His India Minor appears to embrace Sind (possibly Mekran), and
the western coast exclusive of Malabar. India Major extends from Malabar
indefinitely eastward. His India Tertia is Zanjibar. The Three Indies
appear in a map contained in a MS. by Guido Pisanus, written in 1118.
Conti divides India into three: (1) From Persia to the Indus (i.e.
Mekran and Sind); (2) From the Indus to the Ganges; (3) All that is beyond
Ganges (Indo-China and China).
In a map of Andrea Bianco at Venice (No. 12) the divisions are - (1) India
Minor, extending westward to the Persian Gulf; (2) India Media,
"containing 14 regions and 12 nations;" and (3) India Superior, containing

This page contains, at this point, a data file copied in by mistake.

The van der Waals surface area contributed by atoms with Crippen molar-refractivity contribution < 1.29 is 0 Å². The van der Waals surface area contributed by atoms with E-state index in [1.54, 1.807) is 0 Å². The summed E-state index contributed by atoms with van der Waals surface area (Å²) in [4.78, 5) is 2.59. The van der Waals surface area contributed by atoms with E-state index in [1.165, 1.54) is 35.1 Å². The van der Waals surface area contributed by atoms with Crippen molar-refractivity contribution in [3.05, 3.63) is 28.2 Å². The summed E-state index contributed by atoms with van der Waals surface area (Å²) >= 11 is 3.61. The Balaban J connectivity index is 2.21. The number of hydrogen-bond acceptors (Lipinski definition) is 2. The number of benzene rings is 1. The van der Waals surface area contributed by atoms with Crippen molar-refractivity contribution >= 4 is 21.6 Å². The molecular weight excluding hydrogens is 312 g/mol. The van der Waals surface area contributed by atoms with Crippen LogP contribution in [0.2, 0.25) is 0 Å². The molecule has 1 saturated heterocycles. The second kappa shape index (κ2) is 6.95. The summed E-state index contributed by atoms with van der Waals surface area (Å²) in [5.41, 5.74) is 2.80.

8 regions and 24 nations.
Marino Sanuto places immediately east of the Persian Gulf "India Minor
quae et Ethiopia."
John Marignolli again has three Indias: (1) Manzi or India Maxima (S.
China); (2) Mynibar (Malabar); (3) Maabar. The last two with Guzerat are
Abulfeda's divisions, exclusive of Sind.
We see that there was a traditional tendency to make out Three Indies,
but little concord as to their identity. With regard to the expressions
Greater and Lesser India, I would recall attention to what has been
said about Greater and Lesser Java (supra, chap. ix. note 1). Greater
India was originally intended, I imagine, for the real India, what our
maps call Hindustan. And the threefold division, with its inclination to
place one of the Indies in Africa, I think may have originated with the
Arab Hind, Sind, and Zinj.